With time being precious and important to everyone we think it’s time for dealers to maybe be a bit more flexible and respond more readily to customers’ needs.

Failing that they risk losing out on more cars and more customers and in these trying economic times that probably ranks pretty high on the stupidity scale.

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6 Responses to Dealers will soon buy any car

  1. Ndmervin January 29, 2010 at 4:36 am #

    Car dealers here in Malaysia have been using this method to get the car that their customers want by buying out cars and selling to them. Its not new and it all started indiscreetly when customers requested these car dealers to get the right car. Well, as a car dealer, fulfilling customer needs is top priority and at all cost, right?

  2. Mark Robbins January 29, 2010 at 9:45 am #

    Interesting take on the “Part Exchange” conumdrum, and in more ways than one you are correct, although WBAC and others offer far lower prices than many would get in the trade for their P/X, it is the very fact that they really do buy ANY car thats the pivital point here, we always bang on about “selling cars”on this forum but at what cost? I have said this countless times before but the truth is (and it happens every day on our forecourt) that many of the cars presented for trade in are simply too hard to resell again at a profit, especially back to the trade, far to many customers unfortunately have these cars to trade in, therefore any company that buys ANY car is to be welcomed (although i agree it comes at a price in terms of good stock) after all, who wants a back yard full of French, Rover, Saab, and other dubious part exchanges that are only going to do the rounds at auction and more often than not fail to attract the bids? as for asking for a price over the phone i am not surprised at the responce, no dealer i know would ever dream of giving such information, with models and spec varying so much and customers rarely describing their cars properly you need to see the “product” with your own eyes first, plus we are not a free valuing service for every tom, dick, and harry that wants a price for their car with little or no intention of buying. Genuine customers welcomed with open arms, for others there is always WBAC !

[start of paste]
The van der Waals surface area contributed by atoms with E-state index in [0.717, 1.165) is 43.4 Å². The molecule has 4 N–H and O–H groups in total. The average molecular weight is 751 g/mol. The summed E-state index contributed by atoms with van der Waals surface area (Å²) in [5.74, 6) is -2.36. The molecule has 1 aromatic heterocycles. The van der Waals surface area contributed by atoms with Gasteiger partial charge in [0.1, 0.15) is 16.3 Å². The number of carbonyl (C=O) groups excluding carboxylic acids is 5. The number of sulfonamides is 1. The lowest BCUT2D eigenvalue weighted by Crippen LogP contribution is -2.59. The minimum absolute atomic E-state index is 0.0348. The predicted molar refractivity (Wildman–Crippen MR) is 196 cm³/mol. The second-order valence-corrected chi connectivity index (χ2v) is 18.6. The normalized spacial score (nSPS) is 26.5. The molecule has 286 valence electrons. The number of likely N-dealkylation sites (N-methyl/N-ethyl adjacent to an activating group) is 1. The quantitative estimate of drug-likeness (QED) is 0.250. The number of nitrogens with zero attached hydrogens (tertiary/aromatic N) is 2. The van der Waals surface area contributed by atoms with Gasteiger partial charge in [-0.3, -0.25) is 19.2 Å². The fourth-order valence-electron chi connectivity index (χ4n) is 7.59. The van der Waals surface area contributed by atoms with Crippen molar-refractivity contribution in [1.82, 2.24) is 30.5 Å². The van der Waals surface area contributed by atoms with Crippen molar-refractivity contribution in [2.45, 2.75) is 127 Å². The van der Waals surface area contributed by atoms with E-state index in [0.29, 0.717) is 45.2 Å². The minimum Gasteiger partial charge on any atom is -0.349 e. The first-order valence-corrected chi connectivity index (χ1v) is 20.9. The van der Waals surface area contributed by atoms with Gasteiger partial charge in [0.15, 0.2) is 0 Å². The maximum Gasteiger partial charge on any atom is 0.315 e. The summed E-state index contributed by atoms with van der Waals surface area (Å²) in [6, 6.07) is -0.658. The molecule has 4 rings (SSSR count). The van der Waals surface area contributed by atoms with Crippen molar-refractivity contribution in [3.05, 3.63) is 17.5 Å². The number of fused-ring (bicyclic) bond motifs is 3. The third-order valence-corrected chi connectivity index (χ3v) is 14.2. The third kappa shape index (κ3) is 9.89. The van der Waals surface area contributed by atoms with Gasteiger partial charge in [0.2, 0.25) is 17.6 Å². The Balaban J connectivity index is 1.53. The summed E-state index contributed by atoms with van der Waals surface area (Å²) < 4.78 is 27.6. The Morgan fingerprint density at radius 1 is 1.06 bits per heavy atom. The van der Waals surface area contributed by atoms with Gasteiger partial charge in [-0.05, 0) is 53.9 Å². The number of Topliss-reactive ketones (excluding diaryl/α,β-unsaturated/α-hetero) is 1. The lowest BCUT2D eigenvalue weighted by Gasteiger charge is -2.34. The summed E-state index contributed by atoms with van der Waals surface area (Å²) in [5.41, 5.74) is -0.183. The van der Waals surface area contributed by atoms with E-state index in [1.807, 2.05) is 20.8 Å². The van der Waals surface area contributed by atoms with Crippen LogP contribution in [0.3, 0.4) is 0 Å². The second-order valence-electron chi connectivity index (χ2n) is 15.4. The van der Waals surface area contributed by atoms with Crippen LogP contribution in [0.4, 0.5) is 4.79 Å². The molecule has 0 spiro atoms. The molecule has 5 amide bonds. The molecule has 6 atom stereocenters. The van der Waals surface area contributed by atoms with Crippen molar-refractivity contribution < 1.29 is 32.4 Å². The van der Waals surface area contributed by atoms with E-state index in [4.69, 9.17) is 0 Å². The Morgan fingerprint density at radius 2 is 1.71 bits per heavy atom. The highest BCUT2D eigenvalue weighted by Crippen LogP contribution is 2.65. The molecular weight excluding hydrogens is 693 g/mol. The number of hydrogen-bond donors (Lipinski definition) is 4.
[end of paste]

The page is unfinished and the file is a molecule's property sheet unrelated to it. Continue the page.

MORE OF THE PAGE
3. dealaday January 29, 2010 at 6:38 pm #

    Some good points there Mark, but surely the fact that WBAC and the like are giving prices before seeing and then chipping them on appraisal, means that there is some mileage in making it as easy as possible for the customer, and whilst I agree that many of us dont have bottomless pockets and therefore buy the cars we think have best chance of making a profit, I am constantly being offered (and seeing at auction) cars which have come from the WBAC route and are most definately ‘retailable’. I guess at the end of the day they are playing the numbers game and undrstanding that they will not make money on everything but because of the volume of cars will have more wins than losses.

  4. Mark Robbins January 29, 2010 at 10:47 pm #

    Absolutely! couldnt agree more, however the article states that “Dealers will soon buy any car” all i am saying is that surely can never be so? if my team did deals on every car that came across the forecourt (no matter how well priced) we would soon end up with some very unsaleable stock! being honest and frank here, there is a huge amount of unwanted and unloved part exchange stock out their with potential customers who sadly you just cannot serve, you know the scenario, awful colour, no air con, three door, base spec, V6, V8, ridiculous mileage, French, Italian, the list go’s on, any fool can deal, its the right deal that matters.

  5. dealaday February 1, 2010 at 12:18 am #

    Am i being dumb i thought that was a referance to we buy any,i think there is a big difference to buying a desirable px to buying a deal,thats how we end up with a load of c**p on the forecourt,but these guys seemed to have found a formula or maybe a load of mugs to buy the unloved cars you refer to!!

  6. Mark Robbins February 1, 2010 at 9:44 am #

    Quite right, they have found a formula, and there are dealers who will buy these sort of cars, lots of them, undesirable is always cheap! as for mugs, i am most certainly one of them, have had my fingers burnt so many times they practically drop off now, but not anymore, i simply WONT buy or deal on them. To go back to the original article does it not say that “Dealer groups need to be buying these cars themselves” and if we dont we are somehow not doing our job properly? my argument is that i prefer to be extremely picky with our deals and will, and do, turn down any that i deem to be not in our interest. financially, to me that is doing the job properly.